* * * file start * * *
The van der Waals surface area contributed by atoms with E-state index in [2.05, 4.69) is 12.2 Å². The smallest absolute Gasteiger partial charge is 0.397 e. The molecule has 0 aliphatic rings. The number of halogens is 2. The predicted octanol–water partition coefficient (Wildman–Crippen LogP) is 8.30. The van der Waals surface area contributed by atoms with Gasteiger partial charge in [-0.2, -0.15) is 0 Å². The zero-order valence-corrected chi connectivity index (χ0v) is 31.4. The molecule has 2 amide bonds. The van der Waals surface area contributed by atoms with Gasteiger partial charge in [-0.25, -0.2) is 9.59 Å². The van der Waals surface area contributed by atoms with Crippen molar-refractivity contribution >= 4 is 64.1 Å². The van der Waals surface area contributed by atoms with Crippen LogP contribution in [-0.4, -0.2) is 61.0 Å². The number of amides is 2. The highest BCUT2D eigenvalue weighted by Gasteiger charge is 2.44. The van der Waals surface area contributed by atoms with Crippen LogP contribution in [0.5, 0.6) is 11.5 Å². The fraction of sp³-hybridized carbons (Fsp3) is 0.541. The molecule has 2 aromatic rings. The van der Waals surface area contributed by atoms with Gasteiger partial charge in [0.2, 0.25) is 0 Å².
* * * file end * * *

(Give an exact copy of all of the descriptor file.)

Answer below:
The van der Waals surface area contributed by atoms with E-state index in [2.05, 4.69) is 12.2 Å². The smallest absolute Gasteiger partial charge is 0.397 e. The molecule has 0 aliphatic rings. The number of halogens is 2. The predicted octanol–water partition coefficient (Wildman–Crippen LogP) is 8.30. The van der Waals surface area contributed by atoms with Gasteiger partial charge in [-0.2, -0.15) is 0 Å². The zero-order valence-corrected chi connectivity index (χ0v) is 31.4. The molecule has 2 amide bonds. The van der Waals surface area contributed by atoms with Gasteiger partial charge in [-0.25, -0.2) is 9.59 Å². The van der Waals surface area contributed by atoms with Crippen molar-refractivity contribution >= 4 is 64.1 Å². The van der Waals surface area contributed by atoms with Crippen LogP contribution in [-0.4, -0.2) is 61.0 Å². The number of amides is 2. The highest BCUT2D eigenvalue weighted by Gasteiger charge is 2.44. The van der Waals surface area contributed by atoms with Crippen LogP contribution in [0.5, 0.6) is 11.5 Å². The fraction of sp³-hybridized carbons (Fsp3) is 0.541. The molecule has 2 aromatic rings. The van der Waals surface area contributed by atoms with Gasteiger partial charge in [0.2, 0.25) is 0 Å².